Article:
Visual arts in St Vincent and the Grenadines are not something that is expressly promoted very much, although it’s not because there isn’t art. There are some self-taught artists who promote their work, but even at that, there are few.
The earliest forms of art include rock carvings (called petroglyphs) and pottery. Some of the sites of the rock art are included in tentative World Heritage lists by UNESCO. Many of the traditional arts and handicrafts (jewelry, shell art, goatskin drums, woodcarvings, and others) are on display at some of the islands cultural and historical museums, galleries, and markets. There are several festivals and celebrations held throughout the year that are also used as a means for artists to show off their works.
In their traditional arts, they typically used many of the materials around them as their medium: banana leaves, local woods, different kinds of shells including conch, eggshells, grasses, flowers, bamboo, palm leaves, etc. Many of these would end up making mats, shoes, hats, bags, toys, and images of island life.
|by Nzimbu Browne|
One of the most well-known artists from St Vincent and the Grenadines is Nzimbu Browne. He has made a name for himself as one of the few artists here who have created sustainable art. His specialty is mainly creating art out of banana leaves, a part of the plant that is generally thrown away. Browne learned some of the techniques from the artists who really started the idea of creating banana art: Ras Bandy Payne. Soil conditions, the weather, and other factors can affect the colors and texture of the leaves, and he takes all that into consideration when creating his works.
The vast majority of literature from St Vincent and the Grenadines is written in English. One problem smaller countries face is that it’s sometimes harder to get published. It could be due to a number of things, including literacy rates, lack of opportunities for printing, and not quite as much public support. I’m not saying all those factors apply here, but perhaps some do on some scale. However, there are a handful of authors who hail from the islands. One of the most notable is Dr. Edgar Adams. He’s a historian and has written many books on local history and other topics.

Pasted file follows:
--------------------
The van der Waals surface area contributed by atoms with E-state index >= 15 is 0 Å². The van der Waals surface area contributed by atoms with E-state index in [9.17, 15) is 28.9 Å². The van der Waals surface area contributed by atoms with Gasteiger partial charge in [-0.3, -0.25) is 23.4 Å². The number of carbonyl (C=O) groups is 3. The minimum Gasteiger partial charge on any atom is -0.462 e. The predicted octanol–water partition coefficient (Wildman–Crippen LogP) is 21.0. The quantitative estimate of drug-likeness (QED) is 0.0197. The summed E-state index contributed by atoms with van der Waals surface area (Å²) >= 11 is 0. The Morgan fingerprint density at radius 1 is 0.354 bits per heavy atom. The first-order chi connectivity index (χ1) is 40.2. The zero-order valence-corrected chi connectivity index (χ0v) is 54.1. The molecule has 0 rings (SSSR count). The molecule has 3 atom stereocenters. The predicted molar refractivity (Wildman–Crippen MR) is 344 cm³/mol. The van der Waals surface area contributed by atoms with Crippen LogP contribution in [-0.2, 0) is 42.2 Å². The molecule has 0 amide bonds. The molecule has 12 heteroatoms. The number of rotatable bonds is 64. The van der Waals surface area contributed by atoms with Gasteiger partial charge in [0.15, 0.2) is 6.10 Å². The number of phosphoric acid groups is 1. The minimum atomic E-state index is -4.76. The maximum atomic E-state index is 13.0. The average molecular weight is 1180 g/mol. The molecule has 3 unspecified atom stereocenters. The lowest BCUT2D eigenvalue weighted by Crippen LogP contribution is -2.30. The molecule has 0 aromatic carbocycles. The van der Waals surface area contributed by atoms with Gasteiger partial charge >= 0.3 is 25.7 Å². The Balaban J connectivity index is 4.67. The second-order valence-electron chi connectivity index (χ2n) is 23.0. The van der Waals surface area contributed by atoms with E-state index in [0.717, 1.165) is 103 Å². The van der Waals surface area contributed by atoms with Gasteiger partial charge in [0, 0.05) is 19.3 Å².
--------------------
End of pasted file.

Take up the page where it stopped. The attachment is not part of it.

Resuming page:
Other Vincentian authors include Shake Keane (poetry, music), Ralph Everard Gonsalves (prime minister who wrote about his experiences), Cecil Brown (short stories), and St Clair Jimmy Prince (poetry).
There is one magazine from St Vincent and the Grenadines called ARC. It’s devoted to the cultural arts of this island county. It stands for “Art. Recognition. Culture.” Getting its start in 2011, it was found by two visual artists, Nadia Huggins and Holly Bynce. And while it’s based in SVG, they really cover the arts scene across much of the Caribbean.
Up next: music and dance